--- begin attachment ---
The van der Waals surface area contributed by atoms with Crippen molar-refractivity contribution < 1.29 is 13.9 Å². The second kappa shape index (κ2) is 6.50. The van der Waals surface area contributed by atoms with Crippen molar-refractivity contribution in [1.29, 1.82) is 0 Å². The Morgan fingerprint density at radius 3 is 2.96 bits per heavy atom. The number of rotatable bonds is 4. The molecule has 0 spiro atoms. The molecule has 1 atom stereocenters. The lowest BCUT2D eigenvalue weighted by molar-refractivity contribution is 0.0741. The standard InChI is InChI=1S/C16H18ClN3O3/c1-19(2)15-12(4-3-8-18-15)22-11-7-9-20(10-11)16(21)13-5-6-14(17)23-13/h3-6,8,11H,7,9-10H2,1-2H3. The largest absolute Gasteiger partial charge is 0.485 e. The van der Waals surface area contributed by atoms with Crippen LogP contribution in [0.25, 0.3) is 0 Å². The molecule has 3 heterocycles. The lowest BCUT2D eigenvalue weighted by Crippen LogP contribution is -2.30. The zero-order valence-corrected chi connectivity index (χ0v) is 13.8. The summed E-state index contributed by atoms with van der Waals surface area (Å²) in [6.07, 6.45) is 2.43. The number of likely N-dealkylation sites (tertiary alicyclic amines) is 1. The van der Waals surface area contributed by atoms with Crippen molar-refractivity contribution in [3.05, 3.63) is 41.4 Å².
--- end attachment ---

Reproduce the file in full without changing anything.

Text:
The van der Waals surface area contributed by atoms with Crippen molar-refractivity contribution < 1.29 is 13.9 Å². The second kappa shape index (κ2) is 6.50. The van der Waals surface area contributed by atoms with Crippen molar-refractivity contribution in [1.29, 1.82) is 0 Å². The Morgan fingerprint density at radius 3 is 2.96 bits per heavy atom. The number of rotatable bonds is 4. The molecule has 0 spiro atoms. The molecule has 1 atom stereocenters. The lowest BCUT2D eigenvalue weighted by molar-refractivity contribution is 0.0741. The standard InChI is InChI=1S/C16H18ClN3O3/c1-19(2)15-12(4-3-8-18-15)22-11-7-9-20(10-11)16(21)13-5-6-14(17)23-13/h3-6,8,11H,7,9-10H2,1-2H3. The largest absolute Gasteiger partial charge is 0.485 e. The van der Waals surface area contributed by atoms with Crippen LogP contribution in [0.25, 0.3) is 0 Å². The molecule has 3 heterocycles. The lowest BCUT2D eigenvalue weighted by Crippen LogP contribution is -2.30. The zero-order valence-corrected chi connectivity index (χ0v) is 13.8. The summed E-state index contributed by atoms with van der Waals surface area (Å²) in [6.07, 6.45) is 2.43. The number of likely N-dealkylation sites (tertiary alicyclic amines) is 1. The van der Waals surface area contributed by atoms with Crippen molar-refractivity contribution in [3.05, 3.63) is 41.4 Å².